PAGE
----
• July 16th, 2020

Tax fraud bank records admissible as evidence

WINDHOEK – Windhoek High Court Acting Judge Kobus Miller last Friday admitted into evidence bank records obtained from the accounts of Boykie Noa Naukosho (30), and his company Tripple N Investments after a trial within a trial to determine their admissibility.

According to Miller, the manner in which the summonses were obtained is in accordance with procedures set down in the Anti-Corruption Act (ACA).

The trial within a trial was held during the trial of two Namibians and 12 Angolans accused of defrauding the Namibian government to the tune of N$210 million through false tax refunds on purchases exported from Namibia after the defence disputed summonses used to obtain the bank records of Namibian citizen Naukosho.

According to the defence, the summonses were issued under a wrong section of the Anti-Corruption Act and were issued before an investigation was initiated by the ACC.
They also argued that the summonses were too broad and not intelligible.

According to the judge, the evidence of ACC Director-General, Paulus Noah and the investigator who were the only ones who gave evidence can be relied upon.

He found that the summonses were issued after an investigation was launched and that the summonses were client-specific. With regard to the argument that the summonses were issued under the wrong sections of the ACA, the judge said that the defence laboured under a wrong impression ostensibly stemming from the judgement of Judge Christi Liebenberg in the Teckla Lameck matter. Miller further said the judgment in that matter was revisited by Liebenberg and corrected after he realised he made a mistake and the defence in this matter waddled into the same muddy stream.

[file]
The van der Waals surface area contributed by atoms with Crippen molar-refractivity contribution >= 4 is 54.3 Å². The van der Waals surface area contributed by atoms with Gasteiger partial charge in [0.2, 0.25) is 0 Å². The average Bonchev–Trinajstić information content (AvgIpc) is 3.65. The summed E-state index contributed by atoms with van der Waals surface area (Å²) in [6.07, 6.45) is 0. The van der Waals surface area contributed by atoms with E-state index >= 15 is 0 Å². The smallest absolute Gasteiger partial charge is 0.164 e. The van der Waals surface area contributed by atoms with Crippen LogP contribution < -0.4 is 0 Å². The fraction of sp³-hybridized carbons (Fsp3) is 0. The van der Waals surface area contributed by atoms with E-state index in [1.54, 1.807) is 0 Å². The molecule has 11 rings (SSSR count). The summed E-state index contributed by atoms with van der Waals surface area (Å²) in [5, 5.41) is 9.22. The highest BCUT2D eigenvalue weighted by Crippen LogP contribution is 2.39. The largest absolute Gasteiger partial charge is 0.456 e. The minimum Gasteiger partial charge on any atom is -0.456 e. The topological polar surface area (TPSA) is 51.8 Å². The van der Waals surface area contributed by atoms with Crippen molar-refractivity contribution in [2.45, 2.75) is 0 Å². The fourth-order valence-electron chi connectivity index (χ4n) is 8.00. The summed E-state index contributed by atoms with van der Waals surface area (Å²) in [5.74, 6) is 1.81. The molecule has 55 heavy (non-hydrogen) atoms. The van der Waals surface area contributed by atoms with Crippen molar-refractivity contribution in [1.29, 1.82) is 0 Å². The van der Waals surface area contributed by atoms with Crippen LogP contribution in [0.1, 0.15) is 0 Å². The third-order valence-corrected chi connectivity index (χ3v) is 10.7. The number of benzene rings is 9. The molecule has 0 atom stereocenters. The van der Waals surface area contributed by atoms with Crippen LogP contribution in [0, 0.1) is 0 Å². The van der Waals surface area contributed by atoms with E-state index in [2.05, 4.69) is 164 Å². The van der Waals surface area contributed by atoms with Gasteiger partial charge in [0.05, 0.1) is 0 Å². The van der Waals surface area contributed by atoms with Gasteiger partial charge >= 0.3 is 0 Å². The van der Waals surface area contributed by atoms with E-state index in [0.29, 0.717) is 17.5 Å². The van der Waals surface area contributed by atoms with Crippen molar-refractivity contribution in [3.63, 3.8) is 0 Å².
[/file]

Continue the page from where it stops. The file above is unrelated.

He dismissed the objections and ordered the bank records as admissible. All of the accused pleaded not guilty to 629 counts of fraud alternatively theft, money laundering and corruptly giving a document containing false information to an agent before Judge Miller and his two assessors, John Mandy and Yolande Böttger at the start of their trial.

The amount involved in the massive value added tax fraud scam has more than doubled from the initial N$114 million to over N$210 million it emerged from the indictment document.  It is alleged the accused were involved in the use of forged tax invoices, VAT claim forms and customs documentation to claim VAT refunds from the Ministry of Finance. 

The accused are: Mamsy Mweneni Nuuyoma, 28, a Namibian citizen who worked at Aveshe Consultancy, the company managing VAT refunds on behalf of the ministry at the time the frauds were allegedly committed who is facing 626 counts including defeating or attempting to defeat the course of justice in addition to the other charges.  

The other accused are Angolan Citizens Benvindo Momafuba, Pembele Zimutu, Joaquim Pedro Espanhol, 35, Joao Manuel Dos Santos, 38, Tatiana Luquena Muchado Gonga, 28, Carlos Victor Elisea, 33, Isaac Cativa Cupessala, 43, Paquete Americo Kapayole Jose, Malakias Tomas Rufine, 29, Carlos Feleciano Tchinduku, Miapa Aurelio Nelson, 32, Lucio Jose Cazembe, 43.

Each accused will be prosecuted on certain accusations only, according to the charge sheet.
Advocate Winnie Christiaans represents Nuuyoma, Marvin Katuvesirauina is on record for Momafuba and Eliseu; Trevor Brockerhoff for Zimutu, Cupessala, Jose, Nelson and Naukosho; Theo Carollus for Gonga and Rufine and Mekumbu Tjiteere for Tchinduku and Cazembe, Kalundu Kamwi is representing Dos Santos. 

All the accused except Nuuyoma, Nestor, Momafuba, Zimutu, Gonga, Cupessala, Cazembe and Naukosho are in custody.


Roland Routh
2020-02-03 07:17:20 | 5 months ago

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